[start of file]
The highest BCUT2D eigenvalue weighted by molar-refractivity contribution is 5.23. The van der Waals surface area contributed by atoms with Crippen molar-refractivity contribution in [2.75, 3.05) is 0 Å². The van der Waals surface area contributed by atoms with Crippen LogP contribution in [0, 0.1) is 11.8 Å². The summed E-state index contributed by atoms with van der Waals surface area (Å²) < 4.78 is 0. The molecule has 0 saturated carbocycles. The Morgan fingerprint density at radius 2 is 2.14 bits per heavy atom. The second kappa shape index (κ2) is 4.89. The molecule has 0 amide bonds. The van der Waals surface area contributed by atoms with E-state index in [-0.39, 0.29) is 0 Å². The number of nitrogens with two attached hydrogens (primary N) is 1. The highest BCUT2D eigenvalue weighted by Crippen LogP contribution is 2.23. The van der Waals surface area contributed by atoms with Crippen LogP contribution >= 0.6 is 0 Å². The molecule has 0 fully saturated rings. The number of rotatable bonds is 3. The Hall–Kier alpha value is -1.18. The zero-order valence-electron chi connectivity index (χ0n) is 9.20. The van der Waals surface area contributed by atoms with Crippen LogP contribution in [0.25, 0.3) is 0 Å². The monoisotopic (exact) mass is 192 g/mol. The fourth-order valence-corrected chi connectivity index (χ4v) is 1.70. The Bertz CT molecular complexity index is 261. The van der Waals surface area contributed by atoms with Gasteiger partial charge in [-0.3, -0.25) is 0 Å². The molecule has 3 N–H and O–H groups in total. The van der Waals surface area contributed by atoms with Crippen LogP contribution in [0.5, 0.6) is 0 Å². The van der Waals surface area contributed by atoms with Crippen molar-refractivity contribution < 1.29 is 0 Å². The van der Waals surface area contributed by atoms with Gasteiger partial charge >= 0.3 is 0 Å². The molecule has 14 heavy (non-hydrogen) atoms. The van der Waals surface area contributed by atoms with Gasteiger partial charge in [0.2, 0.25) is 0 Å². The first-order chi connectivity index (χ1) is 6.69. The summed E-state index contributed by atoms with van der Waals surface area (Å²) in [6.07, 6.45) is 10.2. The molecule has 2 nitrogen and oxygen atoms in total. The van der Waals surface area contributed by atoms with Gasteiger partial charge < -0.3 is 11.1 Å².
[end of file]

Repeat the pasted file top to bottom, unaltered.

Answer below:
The highest BCUT2D eigenvalue weighted by molar-refractivity contribution is 5.23. The van der Waals surface area contributed by atoms with Crippen molar-refractivity contribution in [2.75, 3.05) is 0 Å². The van der Waals surface area contributed by atoms with Crippen LogP contribution in [0, 0.1) is 11.8 Å². The summed E-state index contributed by atoms with van der Waals surface area (Å²) < 4.78 is 0. The molecule has 0 saturated carbocycles. The Morgan fingerprint density at radius 2 is 2.14 bits per heavy atom. The second kappa shape index (κ2) is 4.89. The molecule has 0 amide bonds. The van der Waals surface area contributed by atoms with E-state index in [-0.39, 0.29) is 0 Å². The number of nitrogens with two attached hydrogens (primary N) is 1. The highest BCUT2D eigenvalue weighted by Crippen LogP contribution is 2.23. The van der Waals surface area contributed by atoms with Crippen LogP contribution >= 0.6 is 0 Å². The molecule has 0 fully saturated rings. The number of rotatable bonds is 3. The Hall–Kier alpha value is -1.18. The zero-order valence-electron chi connectivity index (χ0n) is 9.20. The van der Waals surface area contributed by atoms with Crippen LogP contribution in [0.25, 0.3) is 0 Å². The monoisotopic (exact) mass is 192 g/mol. The fourth-order valence-corrected chi connectivity index (χ4v) is 1.70. The Bertz CT molecular complexity index is 261. The van der Waals surface area contributed by atoms with Gasteiger partial charge in [-0.3, -0.25) is 0 Å². The molecule has 3 N–H and O–H groups in total. The van der Waals surface area contributed by atoms with Crippen LogP contribution in [0.5, 0.6) is 0 Å². The van der Waals surface area contributed by atoms with Crippen molar-refractivity contribution < 1.29 is 0 Å². The van der Waals surface area contributed by atoms with Gasteiger partial charge >= 0.3 is 0 Å². The molecule has 14 heavy (non-hydrogen) atoms. The van der Waals surface area contributed by atoms with Gasteiger partial charge in [0.2, 0.25) is 0 Å². The first-order chi connectivity index (χ1) is 6.69. The summed E-state index contributed by atoms with van der Waals surface area (Å²) in [6.07, 6.45) is 10.2. The molecule has 2 nitrogen and oxygen atoms in total. The van der Waals surface area contributed by atoms with Gasteiger partial charge < -0.3 is 11.1 Å².